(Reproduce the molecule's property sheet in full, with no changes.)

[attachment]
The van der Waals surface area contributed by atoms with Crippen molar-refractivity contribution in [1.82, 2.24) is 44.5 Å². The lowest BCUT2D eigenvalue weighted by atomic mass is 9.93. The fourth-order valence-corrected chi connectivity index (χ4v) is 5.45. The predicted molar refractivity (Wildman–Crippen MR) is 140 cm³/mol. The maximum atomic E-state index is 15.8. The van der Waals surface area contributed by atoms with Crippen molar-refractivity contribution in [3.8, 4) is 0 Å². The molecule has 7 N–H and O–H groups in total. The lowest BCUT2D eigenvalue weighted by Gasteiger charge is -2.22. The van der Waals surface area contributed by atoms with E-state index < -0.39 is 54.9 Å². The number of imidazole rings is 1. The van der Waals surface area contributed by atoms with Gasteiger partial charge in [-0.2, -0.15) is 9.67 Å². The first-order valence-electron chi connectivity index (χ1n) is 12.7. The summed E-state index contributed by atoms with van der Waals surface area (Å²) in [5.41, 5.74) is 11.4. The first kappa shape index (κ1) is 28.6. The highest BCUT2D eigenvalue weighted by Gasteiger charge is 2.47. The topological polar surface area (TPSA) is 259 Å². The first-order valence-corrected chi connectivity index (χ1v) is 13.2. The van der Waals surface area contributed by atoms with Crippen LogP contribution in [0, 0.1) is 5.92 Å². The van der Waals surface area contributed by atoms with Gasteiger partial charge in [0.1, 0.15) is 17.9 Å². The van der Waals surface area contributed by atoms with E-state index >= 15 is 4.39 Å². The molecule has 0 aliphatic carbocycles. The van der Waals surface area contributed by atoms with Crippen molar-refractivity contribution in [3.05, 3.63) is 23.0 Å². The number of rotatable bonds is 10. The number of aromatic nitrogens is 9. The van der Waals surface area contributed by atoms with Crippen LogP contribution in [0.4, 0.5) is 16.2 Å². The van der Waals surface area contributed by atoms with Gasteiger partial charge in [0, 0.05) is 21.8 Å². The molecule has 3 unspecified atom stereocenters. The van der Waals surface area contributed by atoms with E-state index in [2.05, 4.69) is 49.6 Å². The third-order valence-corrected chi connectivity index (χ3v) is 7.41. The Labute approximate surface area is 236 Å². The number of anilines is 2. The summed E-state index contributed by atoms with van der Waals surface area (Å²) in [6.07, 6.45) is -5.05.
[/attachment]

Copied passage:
The van der Waals surface area contributed by atoms with Crippen molar-refractivity contribution in [1.82, 2.24) is 44.5 Å². The lowest BCUT2D eigenvalue weighted by atomic mass is 9.93. The fourth-order valence-corrected chi connectivity index (χ4v) is 5.45. The predicted molar refractivity (Wildman–Crippen MR) is 140 cm³/mol. The maximum atomic E-state index is 15.8. The van der Waals surface area contributed by atoms with Crippen molar-refractivity contribution in [3.8, 4) is 0 Å². The molecule has 7 N–H and O–H groups in total. The lowest BCUT2D eigenvalue weighted by Gasteiger charge is -2.22. The van der Waals surface area contributed by atoms with E-state index < -0.39 is 54.9 Å². The number of imidazole rings is 1. The van der Waals surface area contributed by atoms with Gasteiger partial charge in [-0.2, -0.15) is 9.67 Å². The first-order valence-electron chi connectivity index (χ1n) is 12.7. The summed E-state index contributed by atoms with van der Waals surface area (Å²) in [5.41, 5.74) is 11.4. The first kappa shape index (κ1) is 28.6. The highest BCUT2D eigenvalue weighted by Gasteiger charge is 2.47. The topological polar surface area (TPSA) is 259 Å². The first-order valence-corrected chi connectivity index (χ1v) is 13.2. The van der Waals surface area contributed by atoms with Crippen LogP contribution in [0, 0.1) is 5.92 Å². The van der Waals surface area contributed by atoms with Gasteiger partial charge in [0.1, 0.15) is 17.9 Å². The van der Waals surface area contributed by atoms with E-state index >= 15 is 4.39 Å². The molecule has 0 aliphatic carbocycles. The van der Waals surface area contributed by atoms with Crippen molar-refractivity contribution in [3.05, 3.63) is 23.0 Å². The number of rotatable bonds is 10. The number of aromatic nitrogens is 9. The van der Waals surface area contributed by atoms with Crippen LogP contribution in [0.4, 0.5) is 16.2 Å². The van der Waals surface area contributed by atoms with Gasteiger partial charge in [0, 0.05) is 21.8 Å². The molecule has 3 unspecified atom stereocenters. The van der Waals surface area contributed by atoms with E-state index in [2.05, 4.69) is 49.6 Å². The third-order valence-corrected chi connectivity index (χ3v) is 7.41. The Labute approximate surface area is 236 Å². The number of anilines is 2. The summed E-state index contributed by atoms with van der Waals surface area (Å²) in [6.07, 6.45) is -5.05.